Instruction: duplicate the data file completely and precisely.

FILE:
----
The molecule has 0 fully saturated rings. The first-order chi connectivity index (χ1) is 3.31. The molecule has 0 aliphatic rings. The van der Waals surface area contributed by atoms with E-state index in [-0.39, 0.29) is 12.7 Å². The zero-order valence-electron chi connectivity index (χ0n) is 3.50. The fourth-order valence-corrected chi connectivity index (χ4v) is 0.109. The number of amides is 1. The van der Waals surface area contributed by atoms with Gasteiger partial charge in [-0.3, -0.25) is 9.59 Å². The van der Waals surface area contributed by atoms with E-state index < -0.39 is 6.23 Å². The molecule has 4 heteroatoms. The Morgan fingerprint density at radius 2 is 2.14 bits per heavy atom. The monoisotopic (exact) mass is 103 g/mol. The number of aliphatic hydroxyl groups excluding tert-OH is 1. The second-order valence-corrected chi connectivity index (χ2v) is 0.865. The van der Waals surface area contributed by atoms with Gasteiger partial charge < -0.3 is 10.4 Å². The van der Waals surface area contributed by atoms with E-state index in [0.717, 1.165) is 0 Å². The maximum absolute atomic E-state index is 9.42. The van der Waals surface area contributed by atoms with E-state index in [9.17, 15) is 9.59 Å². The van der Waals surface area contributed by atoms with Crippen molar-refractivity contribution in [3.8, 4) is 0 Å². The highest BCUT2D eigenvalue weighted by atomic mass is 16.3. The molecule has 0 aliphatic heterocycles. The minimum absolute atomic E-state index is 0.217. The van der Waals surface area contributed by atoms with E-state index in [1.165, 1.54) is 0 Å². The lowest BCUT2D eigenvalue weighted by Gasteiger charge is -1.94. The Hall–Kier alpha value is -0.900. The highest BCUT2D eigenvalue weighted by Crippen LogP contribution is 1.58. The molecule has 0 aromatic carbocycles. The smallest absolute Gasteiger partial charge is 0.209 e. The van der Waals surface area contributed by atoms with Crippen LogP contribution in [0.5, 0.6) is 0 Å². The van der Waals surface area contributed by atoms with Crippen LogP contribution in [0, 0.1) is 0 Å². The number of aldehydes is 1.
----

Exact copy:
The molecule has 0 fully saturated rings. The first-order chi connectivity index (χ1) is 3.31. The molecule has 0 aliphatic rings. The van der Waals surface area contributed by atoms with E-state index in [-0.39, 0.29) is 12.7 Å². The zero-order valence-electron chi connectivity index (χ0n) is 3.50. The fourth-order valence-corrected chi connectivity index (χ4v) is 0.109. The number of amides is 1. The van der Waals surface area contributed by atoms with Gasteiger partial charge in [-0.3, -0.25) is 9.59 Å². The van der Waals surface area contributed by atoms with E-state index < -0.39 is 6.23 Å². The molecule has 4 heteroatoms. The Morgan fingerprint density at radius 2 is 2.14 bits per heavy atom. The monoisotopic (exact) mass is 103 g/mol. The number of aliphatic hydroxyl groups excluding tert-OH is 1. The second-order valence-corrected chi connectivity index (χ2v) is 0.865. The van der Waals surface area contributed by atoms with Gasteiger partial charge < -0.3 is 10.4 Å². The van der Waals surface area contributed by atoms with E-state index in [0.717, 1.165) is 0 Å². The maximum absolute atomic E-state index is 9.42. The van der Waals surface area contributed by atoms with E-state index in [9.17, 15) is 9.59 Å². The van der Waals surface area contributed by atoms with Crippen molar-refractivity contribution in [3.8, 4) is 0 Å². The highest BCUT2D eigenvalue weighted by atomic mass is 16.3. The molecule has 0 aliphatic heterocycles. The minimum absolute atomic E-state index is 0.217. The van der Waals surface area contributed by atoms with E-state index in [1.165, 1.54) is 0 Å². The lowest BCUT2D eigenvalue weighted by Gasteiger charge is -1.94. The Hall–Kier alpha value is -0.900. The highest BCUT2D eigenvalue weighted by Crippen LogP contribution is 1.58. The molecule has 0 aromatic carbocycles. The smallest absolute Gasteiger partial charge is 0.209 e. The van der Waals surface area contributed by atoms with Crippen LogP contribution in [0.5, 0.6) is 0 Å². The van der Waals surface area contributed by atoms with Crippen LogP contribution in [0, 0.1) is 0 Å². The number of aldehydes is 1.